A horse owner has been banned from keeping horses for 25 years and sentenced to 180hr community service because he let five ponies get so fat that they suffered agonising laminitis. He was also ordered to pay £3,000 in costs.

In sharp contrast to the majority of neglect cases, Fenland Magistrates Court found John Lock of Tydd St Mary, Cambs, guilty of causing unnecessary suffering to the four Welsh ponies and one part-bred Connemara after they were found to be obese and crippled with laminitis.

Michael Taylor, prosecuting on behalf of the RSPCA, told the court that the most obese pony was so fat that its skin was under tension.

“It was more than just in danger of suffering — it was in urgent need of treatment. This state of obesity would have taken a long time to develop and shows complete neglect,” he said.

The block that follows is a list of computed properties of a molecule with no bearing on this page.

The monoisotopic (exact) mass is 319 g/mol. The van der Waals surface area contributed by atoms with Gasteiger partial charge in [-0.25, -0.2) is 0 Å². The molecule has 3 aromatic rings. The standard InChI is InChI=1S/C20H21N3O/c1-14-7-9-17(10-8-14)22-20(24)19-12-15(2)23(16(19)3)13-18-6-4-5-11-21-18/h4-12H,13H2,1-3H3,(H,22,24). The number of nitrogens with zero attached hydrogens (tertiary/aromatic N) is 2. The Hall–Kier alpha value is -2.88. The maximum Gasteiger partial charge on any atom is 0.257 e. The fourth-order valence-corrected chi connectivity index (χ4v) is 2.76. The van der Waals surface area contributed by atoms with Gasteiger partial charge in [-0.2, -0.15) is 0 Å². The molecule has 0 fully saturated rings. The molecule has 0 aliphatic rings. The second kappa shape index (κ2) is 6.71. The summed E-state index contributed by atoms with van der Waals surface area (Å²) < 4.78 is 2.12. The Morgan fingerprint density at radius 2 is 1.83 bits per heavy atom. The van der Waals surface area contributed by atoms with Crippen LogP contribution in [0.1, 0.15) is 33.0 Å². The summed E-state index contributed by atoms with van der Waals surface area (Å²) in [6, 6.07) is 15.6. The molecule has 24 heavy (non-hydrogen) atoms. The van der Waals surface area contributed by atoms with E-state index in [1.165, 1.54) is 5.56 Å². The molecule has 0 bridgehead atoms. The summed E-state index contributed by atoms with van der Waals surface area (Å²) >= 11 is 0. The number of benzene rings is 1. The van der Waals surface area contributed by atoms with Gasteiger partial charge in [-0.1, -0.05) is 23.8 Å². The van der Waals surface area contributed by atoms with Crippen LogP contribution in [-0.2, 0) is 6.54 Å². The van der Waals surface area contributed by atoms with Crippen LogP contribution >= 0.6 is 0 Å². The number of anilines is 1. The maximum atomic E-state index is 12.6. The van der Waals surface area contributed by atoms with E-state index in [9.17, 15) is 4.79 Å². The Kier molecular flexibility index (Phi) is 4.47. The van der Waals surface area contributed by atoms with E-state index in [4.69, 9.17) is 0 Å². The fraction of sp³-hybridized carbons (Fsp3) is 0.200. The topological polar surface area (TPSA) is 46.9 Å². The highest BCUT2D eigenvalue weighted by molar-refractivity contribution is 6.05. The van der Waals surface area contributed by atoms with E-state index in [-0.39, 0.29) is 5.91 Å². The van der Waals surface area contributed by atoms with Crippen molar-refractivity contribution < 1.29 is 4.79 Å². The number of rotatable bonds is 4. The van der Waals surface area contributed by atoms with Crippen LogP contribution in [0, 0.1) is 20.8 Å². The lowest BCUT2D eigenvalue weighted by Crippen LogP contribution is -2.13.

Another pony had hooves that curled away from the ground, while the ponies’ field was full of ragwort and nettles and they had no access to water or shelter.

In mitigation, the defendant cited family health problems and said that a vet and a farrier were due to visit the ponies the day after the RSPCA inspector was called in.

RSPCA chief veterinary officer David McDowell comments: “While this type of case does not happen every day, it is sadly far from a rarity. In the majority of cases, laminitis is entirely preventable, and even where it occurs we would not prosecute if we believed the owner had done everything possible to treat it.”

  • Read the full story in this Thursday’s Horse & Hound (18 September).

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